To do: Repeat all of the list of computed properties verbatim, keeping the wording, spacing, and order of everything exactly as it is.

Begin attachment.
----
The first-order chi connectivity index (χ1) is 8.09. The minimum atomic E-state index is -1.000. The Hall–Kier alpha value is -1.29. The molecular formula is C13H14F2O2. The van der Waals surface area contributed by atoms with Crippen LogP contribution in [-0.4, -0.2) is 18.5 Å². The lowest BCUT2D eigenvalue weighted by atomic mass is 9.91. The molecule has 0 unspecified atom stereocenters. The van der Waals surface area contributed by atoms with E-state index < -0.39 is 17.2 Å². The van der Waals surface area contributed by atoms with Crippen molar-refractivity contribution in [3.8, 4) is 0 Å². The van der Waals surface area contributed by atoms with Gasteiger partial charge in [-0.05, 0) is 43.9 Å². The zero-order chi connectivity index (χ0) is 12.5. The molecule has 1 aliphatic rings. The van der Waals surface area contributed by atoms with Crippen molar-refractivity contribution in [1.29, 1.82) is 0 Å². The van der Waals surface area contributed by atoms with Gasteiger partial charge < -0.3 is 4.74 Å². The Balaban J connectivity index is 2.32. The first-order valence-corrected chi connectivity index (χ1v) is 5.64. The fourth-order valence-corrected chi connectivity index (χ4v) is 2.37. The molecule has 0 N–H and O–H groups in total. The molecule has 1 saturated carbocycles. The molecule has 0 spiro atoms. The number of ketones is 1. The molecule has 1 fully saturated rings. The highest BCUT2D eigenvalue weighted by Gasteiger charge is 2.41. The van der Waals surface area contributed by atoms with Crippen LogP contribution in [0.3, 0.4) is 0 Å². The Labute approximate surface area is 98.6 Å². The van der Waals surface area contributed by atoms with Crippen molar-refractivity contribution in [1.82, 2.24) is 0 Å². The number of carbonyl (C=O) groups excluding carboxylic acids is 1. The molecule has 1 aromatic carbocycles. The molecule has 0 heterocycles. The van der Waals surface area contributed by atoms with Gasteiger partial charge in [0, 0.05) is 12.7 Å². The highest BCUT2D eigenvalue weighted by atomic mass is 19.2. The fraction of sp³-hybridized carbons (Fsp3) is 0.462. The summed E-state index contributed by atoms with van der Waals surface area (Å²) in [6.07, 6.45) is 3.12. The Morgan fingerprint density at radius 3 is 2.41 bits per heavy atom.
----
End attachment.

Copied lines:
The first-order chi connectivity index (χ1) is 8.09. The minimum atomic E-state index is -1.000. The Hall–Kier alpha value is -1.29. The molecular formula is C13H14F2O2. The van der Waals surface area contributed by atoms with Crippen LogP contribution in [-0.4, -0.2) is 18.5 Å². The lowest BCUT2D eigenvalue weighted by atomic mass is 9.91. The molecule has 0 unspecified atom stereocenters. The van der Waals surface area contributed by atoms with E-state index < -0.39 is 17.2 Å². The van der Waals surface area contributed by atoms with Crippen molar-refractivity contribution in [3.8, 4) is 0 Å². The van der Waals surface area contributed by atoms with Gasteiger partial charge in [-0.05, 0) is 43.9 Å². The zero-order chi connectivity index (χ0) is 12.5. The molecule has 1 aliphatic rings. The van der Waals surface area contributed by atoms with Crippen molar-refractivity contribution in [1.29, 1.82) is 0 Å². The van der Waals surface area contributed by atoms with Gasteiger partial charge < -0.3 is 4.74 Å². The Balaban J connectivity index is 2.32. The first-order valence-corrected chi connectivity index (χ1v) is 5.64. The fourth-order valence-corrected chi connectivity index (χ4v) is 2.37. The molecule has 0 N–H and O–H groups in total. The molecule has 1 saturated carbocycles. The molecule has 0 spiro atoms. The number of ketones is 1. The molecule has 1 fully saturated rings. The highest BCUT2D eigenvalue weighted by Gasteiger charge is 2.41. The van der Waals surface area contributed by atoms with Crippen LogP contribution in [0.3, 0.4) is 0 Å². The Labute approximate surface area is 98.6 Å². The van der Waals surface area contributed by atoms with Crippen molar-refractivity contribution in [1.82, 2.24) is 0 Å². The number of carbonyl (C=O) groups excluding carboxylic acids is 1. The molecule has 1 aromatic carbocycles. The molecule has 0 heterocycles. The van der Waals surface area contributed by atoms with Gasteiger partial charge in [0, 0.05) is 12.7 Å². The highest BCUT2D eigenvalue weighted by atomic mass is 19.2. The fraction of sp³-hybridized carbons (Fsp3) is 0.462. The summed E-state index contributed by atoms with van der Waals surface area (Å²) in [6.07, 6.45) is 3.12. The Morgan fingerprint density at radius 3 is 2.41 bits per heavy atom.